The Coroner of the Inquest in 2007 handed down her finding which in part stated Brian Raymond Peters part of the group “collectively known as  “the Balibo Five” died at Balibo in Timor –Leste from wounds sustained when he was shot and/or stabbed deliberately, and not in the heat of battle, by members of the Indonesian Special Forces, including Christoforus da Silva and Captain Yunus Yosfiah on the orders of Captain Yosfiah, to prevent him from revealing that Indonesian Special Forces had participated in the attack on Balibo.”

The ignorance of what was actually going on here and what Whitlam revealed above in his book, but which was really revealed at the 2007 Coronial Inquest is breathtaking. The above dates quoted by Whitlam, 30 October and 1 and 2 November were two weeks after the commencement of the secret Indonesian invasion of East Timor and the deaths of the journalists at Balibo, however Whitlam writes as if nothing has happened and peaceful negotiations are under way to resolve the future of East Timor! What’s more Whitlam notes Indonesian foreign ministers agreed to the need for more meetings between Portugal and the East Timorese when the Indonesians had already landed and taken Balibo and Maliana and were indeed advancing and would attack and take Dili on December 7, in what was already a military takeover codenamed Operation Flamboyan!  Whitlam seems profoundly ignorant of Operation Flamboyan and the attack and murders at Balibo, but what we can note here from the above is that new Prime Minister Malcolm Fraser is totally ignorant of Operation Flamboyan, and the deaths at Balibo! What's more Malcolm wanted to be friends with Suharto too, just like Whitlam! He was caretaker Prime Minister and even weeks after the invasion he still knew nothing about it and he was kept out of the loop for his term of office and reportedly hundreds of thousands of peoples native to this land would follow the dead journalists prematurely into the dust of East Timor. That Malcolm Fraser would become a renowned humanitarian and globe trotting statesman for other causes had no impact on his ignorance of the Indonesian secret war in East Timor. Successive Prime Ministers Bob Hawke, Paul Keating, John Howard and Kevin Rudd, up to the 2007 Inquest, would all join the ignorance party.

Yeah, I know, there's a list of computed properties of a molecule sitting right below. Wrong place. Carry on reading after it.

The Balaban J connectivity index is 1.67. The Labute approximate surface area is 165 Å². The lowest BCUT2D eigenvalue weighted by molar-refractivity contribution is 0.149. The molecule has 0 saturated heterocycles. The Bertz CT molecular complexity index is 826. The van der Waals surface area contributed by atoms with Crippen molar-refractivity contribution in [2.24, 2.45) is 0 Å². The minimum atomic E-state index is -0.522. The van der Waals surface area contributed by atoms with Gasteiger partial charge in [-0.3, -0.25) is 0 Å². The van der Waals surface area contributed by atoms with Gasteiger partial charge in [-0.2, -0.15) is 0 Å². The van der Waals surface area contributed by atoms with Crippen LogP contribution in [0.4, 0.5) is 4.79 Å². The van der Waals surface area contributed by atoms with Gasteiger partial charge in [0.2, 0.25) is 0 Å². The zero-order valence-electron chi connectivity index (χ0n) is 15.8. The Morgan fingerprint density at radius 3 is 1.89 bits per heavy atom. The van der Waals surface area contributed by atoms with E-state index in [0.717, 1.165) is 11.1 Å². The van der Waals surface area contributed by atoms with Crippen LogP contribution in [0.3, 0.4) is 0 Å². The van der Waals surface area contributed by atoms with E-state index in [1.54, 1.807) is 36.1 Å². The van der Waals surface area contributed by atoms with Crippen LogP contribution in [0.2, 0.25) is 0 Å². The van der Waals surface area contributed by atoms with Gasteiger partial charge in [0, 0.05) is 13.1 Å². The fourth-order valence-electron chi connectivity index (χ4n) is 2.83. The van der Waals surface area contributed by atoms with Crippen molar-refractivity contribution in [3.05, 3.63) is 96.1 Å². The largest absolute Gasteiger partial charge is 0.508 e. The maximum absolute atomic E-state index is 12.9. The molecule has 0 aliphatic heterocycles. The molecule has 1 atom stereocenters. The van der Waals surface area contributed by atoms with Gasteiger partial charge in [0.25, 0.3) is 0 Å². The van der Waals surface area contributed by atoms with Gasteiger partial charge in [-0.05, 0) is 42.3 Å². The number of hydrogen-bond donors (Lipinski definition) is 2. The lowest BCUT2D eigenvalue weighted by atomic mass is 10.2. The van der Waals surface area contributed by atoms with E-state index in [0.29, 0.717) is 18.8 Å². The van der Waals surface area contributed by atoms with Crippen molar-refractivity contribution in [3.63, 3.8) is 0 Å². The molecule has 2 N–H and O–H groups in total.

There is a massive cover up and it is ongoing. The Coroner of the 2007 Inquest into Brian Peters' death formally referred her finding on war crimes committed by certain Indonesians at Balibo on 16 October 1975 to the Commonwealth Attorney General. The Attorney General seeking prosecution passed it on to the Australian Federal Police. The AFP website notes all kinds of difficulties in a such a criminal proceeding but notes an investigation is onging so it can't say much. How long will it take and would they ever seek extradition of these Indonesians after all this time? They want to hurry up, they are old men.